How Do I Know My Tires Need to be Changed?

By Product Expert | Posted in Safety, Service on Thursday, August 13th, 2020 at 7:37 pm
stock photo of penny being inserted into car tread groove

Have you thought much about your tires recently? When you last went out to your car, did you check to see how deep your treads are, or did you just get in and go? Chances are, you just shut the door and drove off, but you should check your tire treads every week or so to see how they are wearing down. Read more of this entry to learn more about how to identify when your tires need to be changed.

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How Does the Penny Test Work?

One of the most well-known ways to check your car tires is to bring a (United States) penny out to your car and insert it into the deepest part of the tread. Point the top of Abraham Lincoln’s head down and stick it into the tread. If the top of Lincoln’s head is showing, your tire treads are low, and your tire treads should be changed. If the tread covers the hair or forehead of the president, you are good!

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Test Tire Tread Without Coins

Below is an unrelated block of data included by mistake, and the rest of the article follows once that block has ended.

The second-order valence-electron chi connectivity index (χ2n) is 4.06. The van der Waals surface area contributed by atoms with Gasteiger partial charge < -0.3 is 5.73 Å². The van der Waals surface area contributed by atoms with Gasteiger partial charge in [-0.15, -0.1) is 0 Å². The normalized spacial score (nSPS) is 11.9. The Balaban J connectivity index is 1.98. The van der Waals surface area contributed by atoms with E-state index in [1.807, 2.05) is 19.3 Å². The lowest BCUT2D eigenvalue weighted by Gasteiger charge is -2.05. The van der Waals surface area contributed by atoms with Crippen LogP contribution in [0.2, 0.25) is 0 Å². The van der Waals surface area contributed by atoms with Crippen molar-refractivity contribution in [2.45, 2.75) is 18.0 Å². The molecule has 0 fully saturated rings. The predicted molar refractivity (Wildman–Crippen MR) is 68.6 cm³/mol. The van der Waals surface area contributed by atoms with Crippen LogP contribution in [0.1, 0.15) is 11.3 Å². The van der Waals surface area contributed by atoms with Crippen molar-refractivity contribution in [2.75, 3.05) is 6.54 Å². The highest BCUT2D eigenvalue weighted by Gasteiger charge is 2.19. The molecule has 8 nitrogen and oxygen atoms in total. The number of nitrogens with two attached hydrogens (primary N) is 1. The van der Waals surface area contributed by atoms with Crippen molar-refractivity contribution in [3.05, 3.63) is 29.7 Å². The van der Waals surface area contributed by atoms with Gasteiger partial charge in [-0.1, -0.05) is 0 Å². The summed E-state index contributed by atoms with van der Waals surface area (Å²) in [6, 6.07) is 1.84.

It is possible to test tire treads without a penny, and a lot of you are probably looking at your car with empty pockets wondering what to do. A good alternative to the penny is to look for the tread depth indicator. Most modern tires have these markers in the tread that are made to be even with your treads when your treads are getting low. A brand new set of tires would show deep tread grooves and some flat-topped bumps that stick out of the bottom of the tread grooves but do not extend all the way up to the outermost part of the tire. When the outermost treads wear down to these marks, it is time to replace your tires.

person holding tire of blue car
finger pointing at tire tread wear mark

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Why do Tires Have Tire Treads?

Tires have tire treads because it’s not necessary for the entire surface of a tire to touch the ground. You can get more traction as the grooves stretch and grip onto the road, or other surfaces like dirt, sand, snow, and ice. Smooth tires would mean a smoother ride, but a smoother ride isn’t always a safe one. Some tires will have more aggressive grooves for more traction and capability, while other tires have fewer, and thinner grooves for more comfortable rides. Regardless of the type of tire you have, the coin test will still work.

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